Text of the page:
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Fine Embellishment Everything from hand engraving and scrimshaw to filework and carving. The fine art end of the knifemaker's craft.

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  #1  
Old 03-12-2005, 07:12 PM
bigaustin bigaustin is offline
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I made a graver last night

It is made of a pice of HSS.but it can not made a V cut on the brass swimmingly.Is there anything wrong with my gravers ?

I had taken a photograph.
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Last edited by bigaustin; 03-12-2005 at 07:37 PM.
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  #2  
Old 03-12-2005, 07:41 PM
D'Angelo D'Angelo is offline
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did you make your heels on the bottom of your gravers?...I don't see any heels


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  #3  
Old 03-12-2005, 09:21 PM
bigaustin bigaustin is offline
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I have not get a little of idatum about grinding the tip of the graver ,because I can't find any book or video of this field in China. ,I do not know what the tip look like ,can you give me a picture of the heel? or a sketch map with the angle labled .
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Old 03-12-2005, 09:30 PM
Dave London Dave London is offline
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heel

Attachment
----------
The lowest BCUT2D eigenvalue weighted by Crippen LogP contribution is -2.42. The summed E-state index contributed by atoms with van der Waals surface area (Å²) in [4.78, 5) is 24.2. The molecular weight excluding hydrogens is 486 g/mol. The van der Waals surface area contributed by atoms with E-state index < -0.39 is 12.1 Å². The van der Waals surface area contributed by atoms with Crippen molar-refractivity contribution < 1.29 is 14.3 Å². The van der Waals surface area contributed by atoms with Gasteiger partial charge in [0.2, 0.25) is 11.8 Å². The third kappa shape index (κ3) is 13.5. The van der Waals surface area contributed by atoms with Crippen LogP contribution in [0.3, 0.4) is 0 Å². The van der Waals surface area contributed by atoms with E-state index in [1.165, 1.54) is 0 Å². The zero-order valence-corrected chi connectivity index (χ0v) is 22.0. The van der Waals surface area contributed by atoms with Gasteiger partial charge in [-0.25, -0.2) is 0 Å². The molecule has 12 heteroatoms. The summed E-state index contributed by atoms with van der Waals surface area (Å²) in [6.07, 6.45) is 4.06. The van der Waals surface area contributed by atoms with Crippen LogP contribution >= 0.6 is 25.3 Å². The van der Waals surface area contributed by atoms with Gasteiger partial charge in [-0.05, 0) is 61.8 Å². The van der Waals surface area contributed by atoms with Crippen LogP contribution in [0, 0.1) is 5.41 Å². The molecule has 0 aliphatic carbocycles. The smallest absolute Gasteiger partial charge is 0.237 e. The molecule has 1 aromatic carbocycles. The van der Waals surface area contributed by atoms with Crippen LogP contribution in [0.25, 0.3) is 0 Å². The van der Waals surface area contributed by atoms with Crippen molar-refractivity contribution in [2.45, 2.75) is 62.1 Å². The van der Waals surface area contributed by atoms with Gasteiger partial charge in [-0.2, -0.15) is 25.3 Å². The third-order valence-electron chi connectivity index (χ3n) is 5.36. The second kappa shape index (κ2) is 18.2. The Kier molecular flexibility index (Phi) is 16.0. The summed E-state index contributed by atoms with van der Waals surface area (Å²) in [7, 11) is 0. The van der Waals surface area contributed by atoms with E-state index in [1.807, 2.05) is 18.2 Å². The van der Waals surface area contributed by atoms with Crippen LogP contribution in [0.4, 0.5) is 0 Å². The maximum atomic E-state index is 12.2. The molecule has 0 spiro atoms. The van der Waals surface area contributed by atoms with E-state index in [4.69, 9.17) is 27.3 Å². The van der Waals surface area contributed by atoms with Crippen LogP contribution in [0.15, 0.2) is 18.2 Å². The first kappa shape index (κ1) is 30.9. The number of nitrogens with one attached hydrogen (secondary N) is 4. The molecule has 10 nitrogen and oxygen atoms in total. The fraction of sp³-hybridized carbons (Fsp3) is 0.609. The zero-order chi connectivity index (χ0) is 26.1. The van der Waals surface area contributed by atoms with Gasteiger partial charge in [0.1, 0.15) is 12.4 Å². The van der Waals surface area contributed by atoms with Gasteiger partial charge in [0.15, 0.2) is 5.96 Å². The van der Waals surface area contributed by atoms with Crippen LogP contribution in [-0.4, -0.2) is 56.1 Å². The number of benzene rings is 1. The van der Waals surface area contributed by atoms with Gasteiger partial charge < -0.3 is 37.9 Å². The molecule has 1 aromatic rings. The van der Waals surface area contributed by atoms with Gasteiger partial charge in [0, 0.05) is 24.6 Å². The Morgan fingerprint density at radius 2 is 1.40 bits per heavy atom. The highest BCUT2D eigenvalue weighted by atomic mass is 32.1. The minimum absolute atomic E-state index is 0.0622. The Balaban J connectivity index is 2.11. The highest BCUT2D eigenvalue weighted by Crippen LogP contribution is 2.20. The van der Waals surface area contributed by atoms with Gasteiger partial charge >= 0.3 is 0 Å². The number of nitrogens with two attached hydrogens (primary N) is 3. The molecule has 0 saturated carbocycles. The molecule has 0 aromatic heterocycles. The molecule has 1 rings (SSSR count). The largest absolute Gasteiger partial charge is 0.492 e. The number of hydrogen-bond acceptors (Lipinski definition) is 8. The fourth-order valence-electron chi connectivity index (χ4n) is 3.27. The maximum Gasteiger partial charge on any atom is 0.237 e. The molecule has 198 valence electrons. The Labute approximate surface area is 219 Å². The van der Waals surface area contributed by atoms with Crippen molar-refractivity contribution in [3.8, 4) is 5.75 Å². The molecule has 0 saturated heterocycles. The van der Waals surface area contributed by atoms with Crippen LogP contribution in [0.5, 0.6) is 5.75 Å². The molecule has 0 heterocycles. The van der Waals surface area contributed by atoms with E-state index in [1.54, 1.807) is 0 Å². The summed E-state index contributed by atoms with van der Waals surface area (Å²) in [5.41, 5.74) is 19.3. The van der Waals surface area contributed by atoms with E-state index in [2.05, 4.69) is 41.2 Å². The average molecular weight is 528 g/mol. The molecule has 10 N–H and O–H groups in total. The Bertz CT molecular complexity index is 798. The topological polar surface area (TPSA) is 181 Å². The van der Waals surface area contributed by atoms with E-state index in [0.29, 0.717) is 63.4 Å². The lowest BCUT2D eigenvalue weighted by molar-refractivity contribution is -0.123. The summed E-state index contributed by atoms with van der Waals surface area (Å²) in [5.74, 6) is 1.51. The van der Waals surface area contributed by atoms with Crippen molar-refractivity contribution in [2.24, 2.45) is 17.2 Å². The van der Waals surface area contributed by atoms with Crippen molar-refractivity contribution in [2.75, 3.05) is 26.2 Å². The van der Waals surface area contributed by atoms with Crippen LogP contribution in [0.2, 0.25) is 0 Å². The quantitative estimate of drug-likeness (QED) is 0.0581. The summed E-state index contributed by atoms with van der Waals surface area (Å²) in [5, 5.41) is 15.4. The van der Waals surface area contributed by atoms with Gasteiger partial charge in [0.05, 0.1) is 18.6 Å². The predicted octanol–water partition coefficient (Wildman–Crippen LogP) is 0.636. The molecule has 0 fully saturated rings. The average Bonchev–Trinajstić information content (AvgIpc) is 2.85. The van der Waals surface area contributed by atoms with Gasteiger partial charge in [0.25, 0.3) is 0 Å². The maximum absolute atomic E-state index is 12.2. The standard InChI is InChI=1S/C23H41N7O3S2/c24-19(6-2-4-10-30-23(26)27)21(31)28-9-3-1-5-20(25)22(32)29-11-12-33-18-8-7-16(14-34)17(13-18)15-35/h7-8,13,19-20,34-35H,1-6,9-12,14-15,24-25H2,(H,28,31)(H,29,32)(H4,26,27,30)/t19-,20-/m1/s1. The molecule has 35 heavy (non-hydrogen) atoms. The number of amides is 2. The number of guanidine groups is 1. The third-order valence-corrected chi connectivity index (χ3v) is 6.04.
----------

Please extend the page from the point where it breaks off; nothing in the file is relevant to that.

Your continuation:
Bigaustin
The heel is the relief grind on the bottom two sides of the graver some where around 15 to 17 degrees and very light grind on a 600 to cermaic lap the shorter the heel the tighter the turn you can make with out drag marks. The longer the heel it is eaiser to make long straight cuts. Sorry no pictures


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Old 03-12-2005, 09:43 PM
bigaustin bigaustin is offline
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Is the heel look like this?
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  #6  
Old 03-12-2005, 10:05 PM
Joe Mason Joe Mason is offline
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No, The heal should be here. See the arrow.
Joe



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  #7  
Old 03-12-2005, 10:11 PM
bigaustin bigaustin is offline
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Here?can Not Understand What It Is ,can You Make Me A Photo In You Spare Time
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Old 03-12-2005, 10:26 PM
D'Angelo D'Angelo is offline
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Here you go!!! This is borrowed from the GRS website!!
http://www.grstools.com/PDFs/UniformGraverHeels.pdf


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  #9  
Old 03-12-2005, 10:32 PM
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Shakudo Shakudo is offline
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link to chinese jewelry tool manufacturer. i'm sure that they can tell you where to find an engraving block and other information.

http://www.cyberimport.com/catalog/j...tool_index.htm
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  #10  
Old 03-13-2005, 08:31 AM
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mgdesigns mgdesigns is offline